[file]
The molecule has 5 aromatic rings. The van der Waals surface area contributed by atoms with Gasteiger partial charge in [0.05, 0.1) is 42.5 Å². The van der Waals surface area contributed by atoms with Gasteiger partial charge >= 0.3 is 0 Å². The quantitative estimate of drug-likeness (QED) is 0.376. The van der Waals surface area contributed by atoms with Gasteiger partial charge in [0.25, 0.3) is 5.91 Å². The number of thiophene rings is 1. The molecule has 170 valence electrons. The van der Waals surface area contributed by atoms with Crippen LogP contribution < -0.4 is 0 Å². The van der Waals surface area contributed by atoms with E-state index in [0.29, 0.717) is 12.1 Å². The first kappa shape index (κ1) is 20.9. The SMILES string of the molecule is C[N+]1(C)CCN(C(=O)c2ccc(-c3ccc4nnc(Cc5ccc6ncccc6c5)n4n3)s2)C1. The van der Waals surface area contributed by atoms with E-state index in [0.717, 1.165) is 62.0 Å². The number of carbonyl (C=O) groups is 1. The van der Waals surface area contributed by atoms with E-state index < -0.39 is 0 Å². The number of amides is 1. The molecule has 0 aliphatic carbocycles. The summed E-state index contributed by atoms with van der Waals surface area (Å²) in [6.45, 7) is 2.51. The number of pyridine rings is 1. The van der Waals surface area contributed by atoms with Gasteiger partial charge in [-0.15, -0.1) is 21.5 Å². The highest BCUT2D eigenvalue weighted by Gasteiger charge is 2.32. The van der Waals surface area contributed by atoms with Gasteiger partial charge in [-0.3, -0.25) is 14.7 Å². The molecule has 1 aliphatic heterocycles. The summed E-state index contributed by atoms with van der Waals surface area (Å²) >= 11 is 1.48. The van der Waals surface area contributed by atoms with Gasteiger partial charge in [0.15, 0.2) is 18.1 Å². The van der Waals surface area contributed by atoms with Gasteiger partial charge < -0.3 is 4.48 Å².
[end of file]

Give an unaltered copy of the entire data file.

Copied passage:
The molecule has 5 aromatic rings. The van der Waals surface area contributed by atoms with Gasteiger partial charge in [0.05, 0.1) is 42.5 Å². The van der Waals surface area contributed by atoms with Gasteiger partial charge >= 0.3 is 0 Å². The quantitative estimate of drug-likeness (QED) is 0.376. The van der Waals surface area contributed by atoms with Gasteiger partial charge in [0.25, 0.3) is 5.91 Å². The number of thiophene rings is 1. The molecule has 170 valence electrons. The van der Waals surface area contributed by atoms with Crippen LogP contribution < -0.4 is 0 Å². The van der Waals surface area contributed by atoms with E-state index in [0.29, 0.717) is 12.1 Å². The first kappa shape index (κ1) is 20.9. The SMILES string of the molecule is C[N+]1(C)CCN(C(=O)c2ccc(-c3ccc4nnc(Cc5ccc6ncccc6c5)n4n3)s2)C1. The van der Waals surface area contributed by atoms with E-state index in [0.717, 1.165) is 62.0 Å². The number of carbonyl (C=O) groups is 1. The van der Waals surface area contributed by atoms with E-state index < -0.39 is 0 Å². The number of amides is 1. The molecule has 0 aliphatic carbocycles. The summed E-state index contributed by atoms with van der Waals surface area (Å²) in [6.45, 7) is 2.51. The number of pyridine rings is 1. The van der Waals surface area contributed by atoms with Gasteiger partial charge in [-0.15, -0.1) is 21.5 Å². The highest BCUT2D eigenvalue weighted by Gasteiger charge is 2.32. The van der Waals surface area contributed by atoms with Gasteiger partial charge in [-0.3, -0.25) is 14.7 Å². The molecule has 1 aliphatic heterocycles. The summed E-state index contributed by atoms with van der Waals surface area (Å²) >= 11 is 1.48. The van der Waals surface area contributed by atoms with Gasteiger partial charge in [0.15, 0.2) is 18.1 Å². The van der Waals surface area contributed by atoms with Gasteiger partial charge < -0.3 is 4.48 Å².